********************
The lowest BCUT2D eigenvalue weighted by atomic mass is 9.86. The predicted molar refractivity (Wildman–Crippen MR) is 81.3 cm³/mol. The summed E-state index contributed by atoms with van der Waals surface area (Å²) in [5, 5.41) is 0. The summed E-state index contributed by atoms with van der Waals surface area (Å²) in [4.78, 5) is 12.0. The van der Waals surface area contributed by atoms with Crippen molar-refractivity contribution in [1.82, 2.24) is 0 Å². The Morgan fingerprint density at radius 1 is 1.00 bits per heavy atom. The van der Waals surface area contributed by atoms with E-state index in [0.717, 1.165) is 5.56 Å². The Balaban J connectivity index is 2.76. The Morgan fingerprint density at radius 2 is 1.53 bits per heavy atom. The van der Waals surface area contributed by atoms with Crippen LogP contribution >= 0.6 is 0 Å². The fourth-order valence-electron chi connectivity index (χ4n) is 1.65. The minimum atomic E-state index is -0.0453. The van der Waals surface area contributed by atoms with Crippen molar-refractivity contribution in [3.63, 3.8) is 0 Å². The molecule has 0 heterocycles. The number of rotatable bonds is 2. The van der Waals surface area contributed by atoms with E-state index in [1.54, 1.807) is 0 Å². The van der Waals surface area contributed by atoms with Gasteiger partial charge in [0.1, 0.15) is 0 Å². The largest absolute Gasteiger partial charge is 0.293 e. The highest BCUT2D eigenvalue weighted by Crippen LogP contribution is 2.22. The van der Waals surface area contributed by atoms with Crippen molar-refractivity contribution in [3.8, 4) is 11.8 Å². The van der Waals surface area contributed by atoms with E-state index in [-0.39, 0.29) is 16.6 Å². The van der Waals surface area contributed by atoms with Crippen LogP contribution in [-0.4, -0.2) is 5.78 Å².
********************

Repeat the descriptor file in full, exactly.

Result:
The lowest BCUT2D eigenvalue weighted by atomic mass is 9.86. The predicted molar refractivity (Wildman–Crippen MR) is 81.3 cm³/mol. The summed E-state index contributed by atoms with van der Waals surface area (Å²) in [5, 5.41) is 0. The summed E-state index contributed by atoms with van der Waals surface area (Å²) in [4.78, 5) is 12.0. The van der Waals surface area contributed by atoms with Crippen molar-refractivity contribution in [1.82, 2.24) is 0 Å². The Morgan fingerprint density at radius 1 is 1.00 bits per heavy atom. The van der Waals surface area contributed by atoms with E-state index in [0.717, 1.165) is 5.56 Å². The Balaban J connectivity index is 2.76. The Morgan fingerprint density at radius 2 is 1.53 bits per heavy atom. The van der Waals surface area contributed by atoms with Crippen LogP contribution >= 0.6 is 0 Å². The fourth-order valence-electron chi connectivity index (χ4n) is 1.65. The minimum atomic E-state index is -0.0453. The van der Waals surface area contributed by atoms with Crippen molar-refractivity contribution in [3.63, 3.8) is 0 Å². The molecule has 0 heterocycles. The number of rotatable bonds is 2. The van der Waals surface area contributed by atoms with E-state index in [1.54, 1.807) is 0 Å². The van der Waals surface area contributed by atoms with Gasteiger partial charge in [0.1, 0.15) is 0 Å². The largest absolute Gasteiger partial charge is 0.293 e. The highest BCUT2D eigenvalue weighted by Crippen LogP contribution is 2.22. The van der Waals surface area contributed by atoms with Crippen molar-refractivity contribution in [3.8, 4) is 11.8 Å². The van der Waals surface area contributed by atoms with E-state index in [-0.39, 0.29) is 16.6 Å². The van der Waals surface area contributed by atoms with Crippen LogP contribution in [-0.4, -0.2) is 5.78 Å².